Officials from the Eastern Cape Department of Education will be visiting a school in Matatiele on Monday following reports of alleged racial segregation of Grade 1 learners.
Department spokesperson, Mali Mtima, said on Sunday that a team had been appointed to visit the King Edward School to establish if the claims were true.
The Sunday Times reported that black Grade 1 learners and white Grade 1 learners are put in separate classes.
The chairperson of the school's body, advocate Andrew Duminy, told the newspaper that the "children who battle with English are kept in separate classes until Grade 3 to give them special assistance".
He was also quoted as saying that parents at the school had shelled out R5m to build an additional classroom to accommodate learners who come from other pre-primary schools. "Many of these children battle with English and are often a year behind in language and social development and receive special assistance," he was quoted as saying.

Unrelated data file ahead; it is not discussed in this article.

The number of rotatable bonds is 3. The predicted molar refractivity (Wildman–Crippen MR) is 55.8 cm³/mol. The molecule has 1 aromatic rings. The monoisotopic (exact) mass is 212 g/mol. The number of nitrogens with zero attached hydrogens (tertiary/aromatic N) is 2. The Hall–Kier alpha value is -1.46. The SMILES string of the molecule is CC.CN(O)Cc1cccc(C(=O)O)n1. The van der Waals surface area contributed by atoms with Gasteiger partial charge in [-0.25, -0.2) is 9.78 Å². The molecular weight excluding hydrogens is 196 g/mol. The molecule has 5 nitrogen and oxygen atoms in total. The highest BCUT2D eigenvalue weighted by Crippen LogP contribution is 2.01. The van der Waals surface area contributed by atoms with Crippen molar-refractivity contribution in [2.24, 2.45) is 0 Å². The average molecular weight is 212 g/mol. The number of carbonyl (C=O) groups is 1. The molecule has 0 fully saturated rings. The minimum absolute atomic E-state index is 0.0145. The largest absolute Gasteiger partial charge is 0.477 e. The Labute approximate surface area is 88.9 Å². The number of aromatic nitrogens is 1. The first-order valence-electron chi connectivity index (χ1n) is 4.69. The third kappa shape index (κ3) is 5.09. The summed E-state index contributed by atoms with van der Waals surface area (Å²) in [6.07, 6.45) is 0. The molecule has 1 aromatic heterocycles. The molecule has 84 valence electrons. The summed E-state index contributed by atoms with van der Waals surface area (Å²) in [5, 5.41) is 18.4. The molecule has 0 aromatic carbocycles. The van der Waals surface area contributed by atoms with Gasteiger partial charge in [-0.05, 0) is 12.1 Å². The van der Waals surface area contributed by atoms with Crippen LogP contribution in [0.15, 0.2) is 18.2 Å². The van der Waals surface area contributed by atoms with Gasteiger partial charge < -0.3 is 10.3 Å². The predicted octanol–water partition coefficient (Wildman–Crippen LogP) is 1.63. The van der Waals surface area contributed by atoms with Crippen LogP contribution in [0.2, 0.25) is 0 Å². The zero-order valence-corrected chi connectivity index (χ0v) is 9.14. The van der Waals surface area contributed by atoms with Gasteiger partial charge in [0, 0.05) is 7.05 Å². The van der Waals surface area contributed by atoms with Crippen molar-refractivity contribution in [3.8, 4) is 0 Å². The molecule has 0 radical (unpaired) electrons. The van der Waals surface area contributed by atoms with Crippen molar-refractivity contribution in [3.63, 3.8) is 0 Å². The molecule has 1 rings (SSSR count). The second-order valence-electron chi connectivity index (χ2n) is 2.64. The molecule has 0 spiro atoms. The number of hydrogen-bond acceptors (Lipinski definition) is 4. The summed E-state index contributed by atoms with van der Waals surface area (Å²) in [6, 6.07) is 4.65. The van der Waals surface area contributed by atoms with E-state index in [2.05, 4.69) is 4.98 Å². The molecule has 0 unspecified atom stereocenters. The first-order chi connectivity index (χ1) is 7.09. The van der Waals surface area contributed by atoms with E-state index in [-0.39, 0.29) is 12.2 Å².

The newspaper said that a black learner was moved to a "white" class on Thursday following queries from parents.
Mtima told Algoa FM News that "if the allegations are true" there will be a process that will be followed to ensure that "the issue of social cohesion and integration" are addressed and that "we provide lessons to the learners that will ensure that at the end of the day they remain united irrespective of their colour, gender or creed".
"We want to make sure that at the end of the day that if these allegations are true we provide leadership as the Department so that incidents of this nature do not happen again," he said.